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Cemetery for unidentified immigrants who died crossing U.S. desert



A cemetery in the desert of California's Imperial Valley holds the remains of hundreds of immigrants who died in their attempt to achieve the American dream, many of whom have never been identified. EFE/DAVID MAUNG
A cemetery in the desert of California’s Imperial Valley holds the remains of hundreds of immigrants who died in their attempt to achieve the American dream, many of whom have never been identified. EFE/DAVID MAUNG

San Diego, Jul 22 (EFE).- A cemetery in the desert of California’s Imperial Valley holds the remains of hundreds of immigrants who died in their attempt to achieve the American dream, many of whom have never been identified.

In the Terrace Park graveyard in Holtville, some 30 kilometers (19 miles) north of the Mexican border, on a wide stretch of land are rows of bricks, some decorated with a flower or a small wooden cross, under which lie the bodies of some 500 undocumented migrants.

“Here is where the dreams of many immigrants end. They never expected to die crossing the border and now their families will never know what happened to them,” Enrique Morones, founder and director of the Border Angels group told EFE.

On each of those bricks or crosses are messages like “Not Forgotten,” “Dream,” “You’re Not Alone,” “God Lives” and “In Our Hearts,” inscribed by activists and members of the local immigrant community.

For Morones, the cemetery reflects “the reality of migration,” particularly now that it’s at the center of the presidential election debate with talk of “building more walls” along the U.S.-Mexican border, a reference to Republican candidate Donald Trump.

This week the Border Angels went to the desert cemetery once more to place crosses and pray over the bricks, under each of which lies at “at least one person,” he said.

The San Diego County Medical Examiner’s Office, which receives the unidentified bodies of those who died on routes used by the undocumented, has launched a campaign targeting families of immigrants who went missing soon after crossing the border into the U.S. in an attempt to identify the bodies with DNA tests.

The National Missing and Unidentified Persons System, or NamUS, has registered 2,321 unidentified persons in California, of whom close to 500 are of Hispanic descent.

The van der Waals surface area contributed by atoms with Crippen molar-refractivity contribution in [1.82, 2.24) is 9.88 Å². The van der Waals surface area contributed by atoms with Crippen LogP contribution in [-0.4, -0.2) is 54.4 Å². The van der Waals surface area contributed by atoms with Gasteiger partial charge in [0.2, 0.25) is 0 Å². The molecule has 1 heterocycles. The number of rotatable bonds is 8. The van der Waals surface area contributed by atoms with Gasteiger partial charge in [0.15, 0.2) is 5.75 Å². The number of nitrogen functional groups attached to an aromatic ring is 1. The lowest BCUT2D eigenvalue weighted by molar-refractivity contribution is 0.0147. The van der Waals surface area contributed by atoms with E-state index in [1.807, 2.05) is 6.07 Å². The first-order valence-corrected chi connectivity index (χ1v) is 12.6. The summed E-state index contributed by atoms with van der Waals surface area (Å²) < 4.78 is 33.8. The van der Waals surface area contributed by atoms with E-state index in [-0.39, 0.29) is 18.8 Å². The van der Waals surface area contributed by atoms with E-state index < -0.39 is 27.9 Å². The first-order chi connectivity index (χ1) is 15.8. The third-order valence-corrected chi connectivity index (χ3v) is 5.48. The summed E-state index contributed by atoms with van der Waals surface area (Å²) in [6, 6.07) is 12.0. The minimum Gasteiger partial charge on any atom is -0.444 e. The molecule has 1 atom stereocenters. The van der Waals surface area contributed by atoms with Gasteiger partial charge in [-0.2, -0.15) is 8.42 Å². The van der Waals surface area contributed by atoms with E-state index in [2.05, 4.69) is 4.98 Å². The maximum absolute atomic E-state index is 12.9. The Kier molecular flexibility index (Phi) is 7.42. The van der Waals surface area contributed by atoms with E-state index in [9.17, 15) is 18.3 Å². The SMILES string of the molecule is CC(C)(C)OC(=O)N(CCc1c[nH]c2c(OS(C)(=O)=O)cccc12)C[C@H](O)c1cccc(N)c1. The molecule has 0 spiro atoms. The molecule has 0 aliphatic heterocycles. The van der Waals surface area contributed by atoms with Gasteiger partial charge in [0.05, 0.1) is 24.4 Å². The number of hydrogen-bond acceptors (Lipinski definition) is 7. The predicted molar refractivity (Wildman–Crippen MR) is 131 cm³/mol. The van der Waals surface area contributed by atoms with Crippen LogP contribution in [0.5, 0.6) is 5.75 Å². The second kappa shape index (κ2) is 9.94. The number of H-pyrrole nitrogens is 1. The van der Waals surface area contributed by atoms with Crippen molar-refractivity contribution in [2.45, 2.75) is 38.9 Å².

Cementerio para inmigrantes no identificados que murieron cruzando el desierto de EE.UU.

A cemetery in the desert of California's Imperial Valley holds the remains of hundreds of immigrants who died in their attempt to achieve the American dream, many of whom have never been identified. EFE/DAVID MAUNG
Un cementerio en el desierto del Valle Imperial en California guarda los cuerpos de cientos de inmigrantes que han muerto en su intento de alcanzar el sueños americano. Algunos nunca han sido identificados. EFE/DAVID MAUNG

 

San Diego- En un cementerio en medio del desierto del Valle Imperial, en California (EE.UU.), descansan los restos de cientos de inmigrantes que perecieron en su intento por cumplir el sueño americano, muchos de ellos sin lograr ser identificados.

En la parte posterior del panteón Terrace Park de Holtville, ubicado unos 30 kilómetros al norte de la frontera con México, se extiende un amplio terreno en el que se disponen hileras de ladrillos, algunos de ellos junto a una flor o una pequeña cruz de madera, debajo de los cuales yacen unos 500 cuerpos de indocumentados.

“Aquí es donde terminan muchos de los sueños de los inmigrantes, ellos nunca esperaron morir cuando cruzaron la frontera y ahora sus familias nunca van a saber qué pasó”, dijo a Efe Enrique Morones, fundador y director del grupo Ángeles de la Frontera.

En cada uno de estos ladrillos y cruces se leen mensajes como “No olvidado”, “Sueña”, “No están solos”, “Dios vive” o “En nuestro corazón”, escritos por activistas o miembros de la comunidad inmigrante local.

Para Morones, el cementerio refleja “la realidad de la migración”, sobre todo ahora que está en el centro del debate en medio de la elección presidencial, al hablar de “la construcción de más muros” a lo largo de la frontera EE.UU. y México, refiriéndose al candidato republicano Donald Trump.

Esta semana, el grupo Ángeles de la Frontera acudió nuevamente al sitio para colocar cruces y orar frente a los ladrillos, debajo de cada uno de los cuales hay “por lo menos una persona”, según señaló Morones.

La Oficina del Médico Forense en San Diego, que recibe cuerpos sin identificar de personas fallecidas en rutas utilizadas por indocumentados, lanzó este año una campaña dirigida a familiares de inmigrantes desaparecidos poco después de cruzar la frontera para tratar de identificar con pruebas de ADN la identidad de los cadáveres.

El Sistema Nacional de Personas Desaparecidas y No Identificados (NamUS) tiene registro de 2.321 personas sin identificar en California de las cuales, cerca de 500 son de ascendencia latina.

 


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